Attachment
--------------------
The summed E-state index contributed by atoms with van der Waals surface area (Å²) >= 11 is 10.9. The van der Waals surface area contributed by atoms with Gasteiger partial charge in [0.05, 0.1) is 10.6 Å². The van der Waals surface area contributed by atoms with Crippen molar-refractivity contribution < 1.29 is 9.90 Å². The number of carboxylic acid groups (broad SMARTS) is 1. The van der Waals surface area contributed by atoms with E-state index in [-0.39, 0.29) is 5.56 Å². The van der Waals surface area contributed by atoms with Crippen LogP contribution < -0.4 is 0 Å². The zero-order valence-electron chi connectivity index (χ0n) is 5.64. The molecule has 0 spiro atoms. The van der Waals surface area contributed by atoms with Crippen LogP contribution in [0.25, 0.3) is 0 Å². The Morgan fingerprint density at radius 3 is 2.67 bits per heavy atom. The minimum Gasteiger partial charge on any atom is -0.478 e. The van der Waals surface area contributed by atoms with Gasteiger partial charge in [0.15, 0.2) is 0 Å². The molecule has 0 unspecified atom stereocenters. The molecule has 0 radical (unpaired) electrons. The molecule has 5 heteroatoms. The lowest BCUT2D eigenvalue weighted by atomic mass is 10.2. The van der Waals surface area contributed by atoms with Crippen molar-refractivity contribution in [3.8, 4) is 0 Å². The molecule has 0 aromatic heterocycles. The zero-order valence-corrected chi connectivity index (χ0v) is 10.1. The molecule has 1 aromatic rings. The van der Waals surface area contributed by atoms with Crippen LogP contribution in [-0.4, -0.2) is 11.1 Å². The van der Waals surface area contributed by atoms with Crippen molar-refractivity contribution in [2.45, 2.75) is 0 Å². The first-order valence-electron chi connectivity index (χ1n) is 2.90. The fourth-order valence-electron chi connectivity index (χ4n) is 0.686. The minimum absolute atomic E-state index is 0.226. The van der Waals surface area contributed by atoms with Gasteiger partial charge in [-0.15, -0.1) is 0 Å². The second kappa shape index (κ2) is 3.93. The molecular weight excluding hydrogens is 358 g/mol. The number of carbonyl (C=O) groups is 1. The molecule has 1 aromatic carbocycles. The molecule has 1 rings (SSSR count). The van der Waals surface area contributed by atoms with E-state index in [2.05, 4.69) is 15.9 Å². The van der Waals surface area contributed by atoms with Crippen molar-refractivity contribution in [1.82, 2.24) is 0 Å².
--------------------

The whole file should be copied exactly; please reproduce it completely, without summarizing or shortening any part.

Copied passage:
The summed E-state index contributed by atoms with van der Waals surface area (Å²) >= 11 is 10.9. The van der Waals surface area contributed by atoms with Gasteiger partial charge in [0.05, 0.1) is 10.6 Å². The van der Waals surface area contributed by atoms with Crippen molar-refractivity contribution < 1.29 is 9.90 Å². The number of carboxylic acid groups (broad SMARTS) is 1. The van der Waals surface area contributed by atoms with E-state index in [-0.39, 0.29) is 5.56 Å². The van der Waals surface area contributed by atoms with Crippen LogP contribution < -0.4 is 0 Å². The zero-order valence-electron chi connectivity index (χ0n) is 5.64. The molecule has 0 spiro atoms. The van der Waals surface area contributed by atoms with Crippen LogP contribution in [0.25, 0.3) is 0 Å². The Morgan fingerprint density at radius 3 is 2.67 bits per heavy atom. The minimum Gasteiger partial charge on any atom is -0.478 e. The van der Waals surface area contributed by atoms with Gasteiger partial charge in [0.15, 0.2) is 0 Å². The molecule has 0 unspecified atom stereocenters. The molecule has 0 radical (unpaired) electrons. The molecule has 5 heteroatoms. The lowest BCUT2D eigenvalue weighted by atomic mass is 10.2. The van der Waals surface area contributed by atoms with Crippen molar-refractivity contribution in [3.8, 4) is 0 Å². The molecule has 0 aromatic heterocycles. The zero-order valence-corrected chi connectivity index (χ0v) is 10.1. The molecule has 1 aromatic rings. The van der Waals surface area contributed by atoms with Crippen LogP contribution in [-0.4, -0.2) is 11.1 Å². The van der Waals surface area contributed by atoms with Crippen molar-refractivity contribution in [2.45, 2.75) is 0 Å². The first-order valence-electron chi connectivity index (χ1n) is 2.90. The fourth-order valence-electron chi connectivity index (χ4n) is 0.686. The minimum absolute atomic E-state index is 0.226. The van der Waals surface area contributed by atoms with Gasteiger partial charge in [-0.15, -0.1) is 0 Å². The second kappa shape index (κ2) is 3.93. The molecular weight excluding hydrogens is 358 g/mol. The number of carbonyl (C=O) groups is 1. The molecule has 1 aromatic carbocycles. The molecule has 1 rings (SSSR count). The van der Waals surface area contributed by atoms with E-state index in [2.05, 4.69) is 15.9 Å². The van der Waals surface area contributed by atoms with Crippen molar-refractivity contribution in [1.82, 2.24) is 0 Å².